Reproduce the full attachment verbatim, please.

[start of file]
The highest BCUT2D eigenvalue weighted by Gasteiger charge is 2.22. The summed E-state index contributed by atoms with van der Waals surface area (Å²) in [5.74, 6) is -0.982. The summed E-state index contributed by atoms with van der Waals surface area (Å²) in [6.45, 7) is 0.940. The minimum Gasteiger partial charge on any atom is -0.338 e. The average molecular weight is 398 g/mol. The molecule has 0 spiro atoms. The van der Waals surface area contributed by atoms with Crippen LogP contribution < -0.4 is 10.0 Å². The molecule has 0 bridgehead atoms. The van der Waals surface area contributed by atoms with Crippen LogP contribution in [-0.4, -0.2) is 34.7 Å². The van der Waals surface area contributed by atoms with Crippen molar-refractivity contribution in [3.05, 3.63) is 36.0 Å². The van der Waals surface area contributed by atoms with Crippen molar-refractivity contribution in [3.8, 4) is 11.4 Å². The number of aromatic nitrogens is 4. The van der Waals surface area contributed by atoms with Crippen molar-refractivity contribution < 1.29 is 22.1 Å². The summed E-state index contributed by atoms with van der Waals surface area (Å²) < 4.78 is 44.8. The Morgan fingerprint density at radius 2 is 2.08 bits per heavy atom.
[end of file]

The highest BCUT2D eigenvalue weighted by Gasteiger charge is 2.22. The summed E-state index contributed by atoms with van der Waals surface area (Å²) in [5.74, 6) is -0.982. The summed E-state index contributed by atoms with van der Waals surface area (Å²) in [6.45, 7) is 0.940. The minimum Gasteiger partial charge on any atom is -0.338 e. The average molecular weight is 398 g/mol. The molecule has 0 spiro atoms. The van der Waals surface area contributed by atoms with Crippen LogP contribution < -0.4 is 10.0 Å². The molecule has 0 bridgehead atoms. The van der Waals surface area contributed by atoms with Crippen LogP contribution in [-0.4, -0.2) is 34.7 Å². The van der Waals surface area contributed by atoms with Crippen molar-refractivity contribution in [3.05, 3.63) is 36.0 Å². The van der Waals surface area contributed by atoms with Crippen molar-refractivity contribution in [3.8, 4) is 11.4 Å². The number of aromatic nitrogens is 4. The van der Waals surface area contributed by atoms with Crippen molar-refractivity contribution < 1.29 is 22.1 Å². The summed E-state index contributed by atoms with van der Waals surface area (Å²) < 4.78 is 44.8. The Morgan fingerprint density at radius 2 is 2.08 bits per heavy atom.